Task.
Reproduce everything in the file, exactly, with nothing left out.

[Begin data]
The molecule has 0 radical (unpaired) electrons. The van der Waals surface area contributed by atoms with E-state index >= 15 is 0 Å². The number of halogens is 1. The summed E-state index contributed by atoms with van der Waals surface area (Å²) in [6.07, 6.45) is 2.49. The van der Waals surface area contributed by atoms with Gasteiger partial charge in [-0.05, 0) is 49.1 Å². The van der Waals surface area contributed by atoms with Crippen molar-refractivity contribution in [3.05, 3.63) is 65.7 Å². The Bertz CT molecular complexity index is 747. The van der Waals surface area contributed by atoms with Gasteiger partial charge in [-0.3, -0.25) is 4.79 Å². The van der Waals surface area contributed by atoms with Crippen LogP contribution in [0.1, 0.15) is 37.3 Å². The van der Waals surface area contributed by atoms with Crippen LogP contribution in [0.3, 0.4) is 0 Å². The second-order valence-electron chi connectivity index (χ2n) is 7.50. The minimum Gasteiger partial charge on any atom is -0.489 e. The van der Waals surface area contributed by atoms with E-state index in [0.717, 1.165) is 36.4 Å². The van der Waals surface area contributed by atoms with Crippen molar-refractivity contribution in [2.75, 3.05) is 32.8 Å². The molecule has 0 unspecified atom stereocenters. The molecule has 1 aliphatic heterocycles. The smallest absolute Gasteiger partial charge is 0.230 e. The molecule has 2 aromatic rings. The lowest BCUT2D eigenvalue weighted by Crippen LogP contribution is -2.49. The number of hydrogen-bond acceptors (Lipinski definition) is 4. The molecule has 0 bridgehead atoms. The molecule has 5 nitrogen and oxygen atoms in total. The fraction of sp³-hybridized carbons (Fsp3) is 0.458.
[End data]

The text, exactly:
The molecule has 0 radical (unpaired) electrons. The van der Waals surface area contributed by atoms with E-state index >= 15 is 0 Å². The number of halogens is 1. The summed E-state index contributed by atoms with van der Waals surface area (Å²) in [6.07, 6.45) is 2.49. The van der Waals surface area contributed by atoms with Gasteiger partial charge in [-0.05, 0) is 49.1 Å². The van der Waals surface area contributed by atoms with Crippen molar-refractivity contribution in [3.05, 3.63) is 65.7 Å². The Bertz CT molecular complexity index is 747. The van der Waals surface area contributed by atoms with Gasteiger partial charge in [-0.3, -0.25) is 4.79 Å². The van der Waals surface area contributed by atoms with Crippen LogP contribution in [0.1, 0.15) is 37.3 Å². The van der Waals surface area contributed by atoms with Crippen LogP contribution in [0.3, 0.4) is 0 Å². The second-order valence-electron chi connectivity index (χ2n) is 7.50. The minimum Gasteiger partial charge on any atom is -0.489 e. The van der Waals surface area contributed by atoms with E-state index in [0.717, 1.165) is 36.4 Å². The van der Waals surface area contributed by atoms with Crippen molar-refractivity contribution in [2.75, 3.05) is 32.8 Å². The molecule has 0 unspecified atom stereocenters. The molecule has 1 aliphatic heterocycles. The smallest absolute Gasteiger partial charge is 0.230 e. The molecule has 2 aromatic rings. The lowest BCUT2D eigenvalue weighted by Crippen LogP contribution is -2.49. The number of hydrogen-bond acceptors (Lipinski definition) is 4. The molecule has 0 bridgehead atoms. The molecule has 5 nitrogen and oxygen atoms in total. The fraction of sp³-hybridized carbons (Fsp3) is 0.458.